I have a question about moving my mare and her 5 day old foal into a different pen. I've heard about how a mare should be in the same area she is going to foal in for a few weeks prior to foaling in order to build up antibodies for that specific environment that she can pass on to the foal. Will moving her to a different pen make a difference? The pen they are in right now is the same pen the mare has been in for the last couple of months. The reason I want to move them is because this pen doesn't have a shed in it and we have just had a change in weather, as in several inches of wet snow, so poor baby is wet and cold with no overhead shelter. I would like to move them into a pen with a large shed which has straw left in it from when some cattle were staying in the pen a few weeks ago. Will this be much of a problem? How soon does a foal start producing antibodies of it's own? And will a short move like that make much difference as far as what kind of antibodies they need? I would really like to get the baby in an area where she can have shelter and a nice warm bed.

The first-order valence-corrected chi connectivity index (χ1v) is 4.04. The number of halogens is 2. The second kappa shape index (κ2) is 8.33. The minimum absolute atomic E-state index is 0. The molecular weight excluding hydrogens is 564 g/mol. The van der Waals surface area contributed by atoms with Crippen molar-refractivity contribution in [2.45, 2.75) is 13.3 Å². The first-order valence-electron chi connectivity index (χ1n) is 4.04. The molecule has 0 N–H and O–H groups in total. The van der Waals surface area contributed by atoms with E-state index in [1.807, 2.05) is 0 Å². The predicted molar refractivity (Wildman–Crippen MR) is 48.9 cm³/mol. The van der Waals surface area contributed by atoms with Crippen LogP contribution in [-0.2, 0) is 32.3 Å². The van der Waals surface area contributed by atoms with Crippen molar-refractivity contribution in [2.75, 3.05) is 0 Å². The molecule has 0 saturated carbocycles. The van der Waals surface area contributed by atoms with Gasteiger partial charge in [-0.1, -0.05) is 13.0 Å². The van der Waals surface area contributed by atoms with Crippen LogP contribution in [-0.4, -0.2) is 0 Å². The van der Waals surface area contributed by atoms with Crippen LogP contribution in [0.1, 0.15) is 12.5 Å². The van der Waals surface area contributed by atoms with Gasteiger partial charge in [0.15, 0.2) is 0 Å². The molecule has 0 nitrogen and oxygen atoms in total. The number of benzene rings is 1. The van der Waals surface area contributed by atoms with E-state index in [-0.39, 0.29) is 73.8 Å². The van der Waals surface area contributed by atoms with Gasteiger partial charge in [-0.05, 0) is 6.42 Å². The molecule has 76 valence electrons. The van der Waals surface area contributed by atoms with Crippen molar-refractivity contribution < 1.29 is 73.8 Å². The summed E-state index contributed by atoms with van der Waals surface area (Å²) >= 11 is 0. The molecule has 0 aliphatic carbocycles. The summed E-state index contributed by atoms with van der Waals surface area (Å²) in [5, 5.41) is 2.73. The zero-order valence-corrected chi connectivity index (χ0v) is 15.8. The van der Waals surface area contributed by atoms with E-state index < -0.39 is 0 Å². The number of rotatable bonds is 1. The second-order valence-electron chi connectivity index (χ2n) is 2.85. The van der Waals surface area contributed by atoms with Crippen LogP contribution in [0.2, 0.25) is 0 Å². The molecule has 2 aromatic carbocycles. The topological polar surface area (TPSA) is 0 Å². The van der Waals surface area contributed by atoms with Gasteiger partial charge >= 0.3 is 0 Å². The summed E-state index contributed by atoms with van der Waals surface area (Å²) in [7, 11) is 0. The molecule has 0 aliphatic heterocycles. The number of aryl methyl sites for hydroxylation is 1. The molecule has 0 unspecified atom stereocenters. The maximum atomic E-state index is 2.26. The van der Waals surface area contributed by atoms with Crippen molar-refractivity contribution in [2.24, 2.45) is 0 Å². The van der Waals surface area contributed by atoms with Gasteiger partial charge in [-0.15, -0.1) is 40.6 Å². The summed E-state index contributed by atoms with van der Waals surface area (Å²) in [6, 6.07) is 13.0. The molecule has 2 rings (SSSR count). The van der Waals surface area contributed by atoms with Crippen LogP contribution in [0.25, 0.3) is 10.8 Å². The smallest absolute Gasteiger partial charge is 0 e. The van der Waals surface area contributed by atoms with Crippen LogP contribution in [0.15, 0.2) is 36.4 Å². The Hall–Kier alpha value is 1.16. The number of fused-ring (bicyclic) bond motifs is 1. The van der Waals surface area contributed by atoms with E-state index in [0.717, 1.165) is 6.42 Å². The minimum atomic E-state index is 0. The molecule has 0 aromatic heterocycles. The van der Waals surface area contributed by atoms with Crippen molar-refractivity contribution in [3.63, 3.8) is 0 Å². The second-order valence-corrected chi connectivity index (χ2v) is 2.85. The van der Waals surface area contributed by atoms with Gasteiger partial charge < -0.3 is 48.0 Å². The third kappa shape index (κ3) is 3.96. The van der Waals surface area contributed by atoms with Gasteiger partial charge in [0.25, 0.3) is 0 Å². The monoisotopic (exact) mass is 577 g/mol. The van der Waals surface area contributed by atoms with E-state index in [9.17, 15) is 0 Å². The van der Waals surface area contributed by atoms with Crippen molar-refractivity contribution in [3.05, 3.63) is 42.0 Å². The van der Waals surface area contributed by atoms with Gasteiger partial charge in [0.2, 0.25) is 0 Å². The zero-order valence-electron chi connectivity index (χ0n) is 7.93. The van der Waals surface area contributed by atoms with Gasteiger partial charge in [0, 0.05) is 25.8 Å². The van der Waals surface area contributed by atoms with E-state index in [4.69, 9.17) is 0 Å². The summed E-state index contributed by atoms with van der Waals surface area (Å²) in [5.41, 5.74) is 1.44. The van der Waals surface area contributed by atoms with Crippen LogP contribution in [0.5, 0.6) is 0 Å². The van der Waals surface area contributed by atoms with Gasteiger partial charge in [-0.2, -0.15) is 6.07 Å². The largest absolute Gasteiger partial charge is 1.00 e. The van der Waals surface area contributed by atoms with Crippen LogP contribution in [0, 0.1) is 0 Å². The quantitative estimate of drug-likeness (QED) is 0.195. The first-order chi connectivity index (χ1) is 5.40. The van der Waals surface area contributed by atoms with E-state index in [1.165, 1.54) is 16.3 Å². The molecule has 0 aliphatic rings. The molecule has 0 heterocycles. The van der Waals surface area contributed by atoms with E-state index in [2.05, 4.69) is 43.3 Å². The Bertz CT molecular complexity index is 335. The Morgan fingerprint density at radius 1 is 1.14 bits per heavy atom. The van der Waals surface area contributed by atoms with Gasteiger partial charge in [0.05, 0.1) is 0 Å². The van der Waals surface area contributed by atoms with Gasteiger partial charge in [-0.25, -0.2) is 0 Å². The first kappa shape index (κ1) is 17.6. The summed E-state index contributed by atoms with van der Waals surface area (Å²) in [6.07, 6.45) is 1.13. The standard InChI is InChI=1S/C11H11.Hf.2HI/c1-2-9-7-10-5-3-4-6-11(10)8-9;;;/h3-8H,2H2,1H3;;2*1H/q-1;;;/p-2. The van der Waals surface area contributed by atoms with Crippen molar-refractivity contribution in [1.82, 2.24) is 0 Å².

Another question I have is about my other mare who is due to foal soon as well. I only have the two pens to keep my horses in and I have the two mares seperated right now because I don't want the expecting mare to be in with the other mare and her foal. Once she foals I would like to put them together. So will it make a difference moving her one pen over after the foal is born? Or is the antibody thing mostly just an issue when moving to a different farm?
If you're moving a few stalls down in the same barn, it's probably not an issue. If however you're moving to a completely different barn, or the mare has been kept out at pasture and is then being brought into the barn to foal, that may be a significant issue. It takes 30-45 days for maximal antibody levels to be reached.
Think of it as a family living in a house that all have the 'flu. Right next door, the people may not have the 'flu. Then a few months later, another outbreak of 'flu occurs, and the family that was already exposed doesn't get it (as they have antibodies to the 'flu), whereas the family that didn't get it before do get it this time, even though they lived right next door to the family that had it previously.
It's all a matter of exposure.
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